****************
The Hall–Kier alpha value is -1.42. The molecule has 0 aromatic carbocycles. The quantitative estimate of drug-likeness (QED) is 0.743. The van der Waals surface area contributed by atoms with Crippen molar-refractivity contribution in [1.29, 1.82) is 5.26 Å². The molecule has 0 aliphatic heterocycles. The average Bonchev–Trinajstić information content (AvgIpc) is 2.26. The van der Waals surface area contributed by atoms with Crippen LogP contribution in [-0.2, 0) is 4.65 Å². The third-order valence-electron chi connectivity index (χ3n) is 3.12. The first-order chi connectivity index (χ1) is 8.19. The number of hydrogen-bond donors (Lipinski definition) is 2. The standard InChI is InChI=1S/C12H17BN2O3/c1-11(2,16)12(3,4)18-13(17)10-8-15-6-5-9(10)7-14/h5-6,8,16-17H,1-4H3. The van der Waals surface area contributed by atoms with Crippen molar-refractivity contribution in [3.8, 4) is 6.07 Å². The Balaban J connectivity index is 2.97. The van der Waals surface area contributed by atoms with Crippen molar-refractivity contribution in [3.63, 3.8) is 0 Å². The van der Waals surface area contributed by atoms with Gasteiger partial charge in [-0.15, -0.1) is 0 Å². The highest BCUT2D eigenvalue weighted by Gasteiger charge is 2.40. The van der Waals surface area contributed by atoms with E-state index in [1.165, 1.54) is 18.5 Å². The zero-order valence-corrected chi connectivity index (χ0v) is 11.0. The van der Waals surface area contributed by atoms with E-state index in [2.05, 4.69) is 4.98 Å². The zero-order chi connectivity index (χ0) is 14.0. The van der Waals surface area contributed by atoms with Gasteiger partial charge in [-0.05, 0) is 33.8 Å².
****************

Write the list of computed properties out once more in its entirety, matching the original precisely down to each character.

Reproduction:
The Hall–Kier alpha value is -1.42. The molecule has 0 aromatic carbocycles. The quantitative estimate of drug-likeness (QED) is 0.743. The van der Waals surface area contributed by atoms with Crippen molar-refractivity contribution in [1.29, 1.82) is 5.26 Å². The molecule has 0 aliphatic heterocycles. The average Bonchev–Trinajstić information content (AvgIpc) is 2.26. The van der Waals surface area contributed by atoms with Crippen LogP contribution in [-0.2, 0) is 4.65 Å². The third-order valence-electron chi connectivity index (χ3n) is 3.12. The first-order chi connectivity index (χ1) is 8.19. The number of hydrogen-bond donors (Lipinski definition) is 2. The standard InChI is InChI=1S/C12H17BN2O3/c1-11(2,16)12(3,4)18-13(17)10-8-15-6-5-9(10)7-14/h5-6,8,16-17H,1-4H3. The van der Waals surface area contributed by atoms with Crippen molar-refractivity contribution in [3.8, 4) is 6.07 Å². The Balaban J connectivity index is 2.97. The van der Waals surface area contributed by atoms with Crippen molar-refractivity contribution in [3.63, 3.8) is 0 Å². The van der Waals surface area contributed by atoms with Gasteiger partial charge in [-0.15, -0.1) is 0 Å². The highest BCUT2D eigenvalue weighted by Gasteiger charge is 2.40. The van der Waals surface area contributed by atoms with E-state index in [1.165, 1.54) is 18.5 Å². The zero-order valence-corrected chi connectivity index (χ0v) is 11.0. The van der Waals surface area contributed by atoms with E-state index in [2.05, 4.69) is 4.98 Å². The zero-order chi connectivity index (χ0) is 14.0. The van der Waals surface area contributed by atoms with Gasteiger partial charge in [-0.05, 0) is 33.8 Å².